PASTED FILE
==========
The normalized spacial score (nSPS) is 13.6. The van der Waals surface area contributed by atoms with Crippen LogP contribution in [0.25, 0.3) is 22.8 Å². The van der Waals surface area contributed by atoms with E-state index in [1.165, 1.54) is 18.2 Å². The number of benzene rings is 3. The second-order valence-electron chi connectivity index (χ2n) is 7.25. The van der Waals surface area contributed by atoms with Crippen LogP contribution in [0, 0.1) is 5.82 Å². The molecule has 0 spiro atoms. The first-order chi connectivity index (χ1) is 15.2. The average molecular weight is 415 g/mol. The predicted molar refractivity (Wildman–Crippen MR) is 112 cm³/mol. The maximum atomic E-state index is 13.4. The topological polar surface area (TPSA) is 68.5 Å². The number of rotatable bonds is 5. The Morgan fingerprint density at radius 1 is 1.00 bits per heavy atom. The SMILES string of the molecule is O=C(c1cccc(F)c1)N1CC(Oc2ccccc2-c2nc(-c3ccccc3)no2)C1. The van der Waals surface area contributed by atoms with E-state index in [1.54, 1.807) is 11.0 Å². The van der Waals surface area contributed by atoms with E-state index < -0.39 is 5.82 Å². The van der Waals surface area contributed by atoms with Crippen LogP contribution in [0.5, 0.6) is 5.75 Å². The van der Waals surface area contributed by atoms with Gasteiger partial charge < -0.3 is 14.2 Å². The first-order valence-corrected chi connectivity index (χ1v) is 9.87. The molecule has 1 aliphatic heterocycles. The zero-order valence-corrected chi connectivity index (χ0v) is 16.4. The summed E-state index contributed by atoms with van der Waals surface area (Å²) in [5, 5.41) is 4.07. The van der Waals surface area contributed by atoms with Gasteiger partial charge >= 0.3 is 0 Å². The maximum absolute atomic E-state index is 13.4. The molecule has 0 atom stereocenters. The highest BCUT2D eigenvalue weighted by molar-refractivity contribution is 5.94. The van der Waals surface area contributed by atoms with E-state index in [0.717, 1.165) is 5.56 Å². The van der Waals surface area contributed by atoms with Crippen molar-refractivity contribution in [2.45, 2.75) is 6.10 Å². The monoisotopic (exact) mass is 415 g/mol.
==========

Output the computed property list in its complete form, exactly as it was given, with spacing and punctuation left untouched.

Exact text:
The normalized spacial score (nSPS) is 13.6. The van der Waals surface area contributed by atoms with Crippen LogP contribution in [0.25, 0.3) is 22.8 Å². The van der Waals surface area contributed by atoms with E-state index in [1.165, 1.54) is 18.2 Å². The number of benzene rings is 3. The second-order valence-electron chi connectivity index (χ2n) is 7.25. The van der Waals surface area contributed by atoms with Crippen LogP contribution in [0, 0.1) is 5.82 Å². The molecule has 0 spiro atoms. The first-order chi connectivity index (χ1) is 15.2. The average molecular weight is 415 g/mol. The predicted molar refractivity (Wildman–Crippen MR) is 112 cm³/mol. The maximum atomic E-state index is 13.4. The topological polar surface area (TPSA) is 68.5 Å². The number of rotatable bonds is 5. The Morgan fingerprint density at radius 1 is 1.00 bits per heavy atom. The SMILES string of the molecule is O=C(c1cccc(F)c1)N1CC(Oc2ccccc2-c2nc(-c3ccccc3)no2)C1. The van der Waals surface area contributed by atoms with E-state index in [1.54, 1.807) is 11.0 Å². The van der Waals surface area contributed by atoms with E-state index < -0.39 is 5.82 Å². The van der Waals surface area contributed by atoms with Crippen LogP contribution in [0.5, 0.6) is 5.75 Å². The van der Waals surface area contributed by atoms with Gasteiger partial charge < -0.3 is 14.2 Å². The first-order valence-corrected chi connectivity index (χ1v) is 9.87. The molecule has 1 aliphatic heterocycles. The zero-order valence-corrected chi connectivity index (χ0v) is 16.4. The summed E-state index contributed by atoms with van der Waals surface area (Å²) in [5, 5.41) is 4.07. The van der Waals surface area contributed by atoms with Gasteiger partial charge >= 0.3 is 0 Å². The maximum absolute atomic E-state index is 13.4. The molecule has 0 atom stereocenters. The highest BCUT2D eigenvalue weighted by molar-refractivity contribution is 5.94. The van der Waals surface area contributed by atoms with E-state index in [0.717, 1.165) is 5.56 Å². The van der Waals surface area contributed by atoms with Crippen molar-refractivity contribution in [2.45, 2.75) is 6.10 Å². The monoisotopic (exact) mass is 415 g/mol.